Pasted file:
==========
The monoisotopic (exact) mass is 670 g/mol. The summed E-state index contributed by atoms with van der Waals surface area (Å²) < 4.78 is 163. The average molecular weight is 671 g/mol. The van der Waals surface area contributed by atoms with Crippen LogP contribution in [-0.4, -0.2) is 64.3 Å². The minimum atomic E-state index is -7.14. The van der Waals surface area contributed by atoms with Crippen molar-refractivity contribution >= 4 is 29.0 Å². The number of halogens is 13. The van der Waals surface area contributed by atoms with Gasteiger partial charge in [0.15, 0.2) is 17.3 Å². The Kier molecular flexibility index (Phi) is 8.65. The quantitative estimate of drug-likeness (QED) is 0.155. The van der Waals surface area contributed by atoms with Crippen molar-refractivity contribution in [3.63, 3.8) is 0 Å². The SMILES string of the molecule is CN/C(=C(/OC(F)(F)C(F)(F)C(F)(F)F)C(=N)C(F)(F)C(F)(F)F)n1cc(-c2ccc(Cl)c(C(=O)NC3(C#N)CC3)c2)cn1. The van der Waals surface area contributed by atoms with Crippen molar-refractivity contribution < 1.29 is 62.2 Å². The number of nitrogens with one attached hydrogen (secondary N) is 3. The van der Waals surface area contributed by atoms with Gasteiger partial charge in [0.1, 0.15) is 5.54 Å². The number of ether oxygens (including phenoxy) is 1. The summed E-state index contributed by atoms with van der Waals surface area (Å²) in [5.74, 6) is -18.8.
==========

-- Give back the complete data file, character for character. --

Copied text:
The monoisotopic (exact) mass is 670 g/mol. The summed E-state index contributed by atoms with van der Waals surface area (Å²) < 4.78 is 163. The average molecular weight is 671 g/mol. The van der Waals surface area contributed by atoms with Crippen LogP contribution in [-0.4, -0.2) is 64.3 Å². The minimum atomic E-state index is -7.14. The van der Waals surface area contributed by atoms with Crippen molar-refractivity contribution >= 4 is 29.0 Å². The number of halogens is 13. The van der Waals surface area contributed by atoms with Gasteiger partial charge in [0.15, 0.2) is 17.3 Å². The Kier molecular flexibility index (Phi) is 8.65. The quantitative estimate of drug-likeness (QED) is 0.155. The van der Waals surface area contributed by atoms with Crippen molar-refractivity contribution in [3.63, 3.8) is 0 Å². The SMILES string of the molecule is CN/C(=C(/OC(F)(F)C(F)(F)C(F)(F)F)C(=N)C(F)(F)C(F)(F)F)n1cc(-c2ccc(Cl)c(C(=O)NC3(C#N)CC3)c2)cn1. The van der Waals surface area contributed by atoms with Crippen molar-refractivity contribution < 1.29 is 62.2 Å². The number of nitrogens with one attached hydrogen (secondary N) is 3. The van der Waals surface area contributed by atoms with Gasteiger partial charge in [0.1, 0.15) is 5.54 Å². The number of ether oxygens (including phenoxy) is 1. The summed E-state index contributed by atoms with van der Waals surface area (Å²) in [5.74, 6) is -18.8.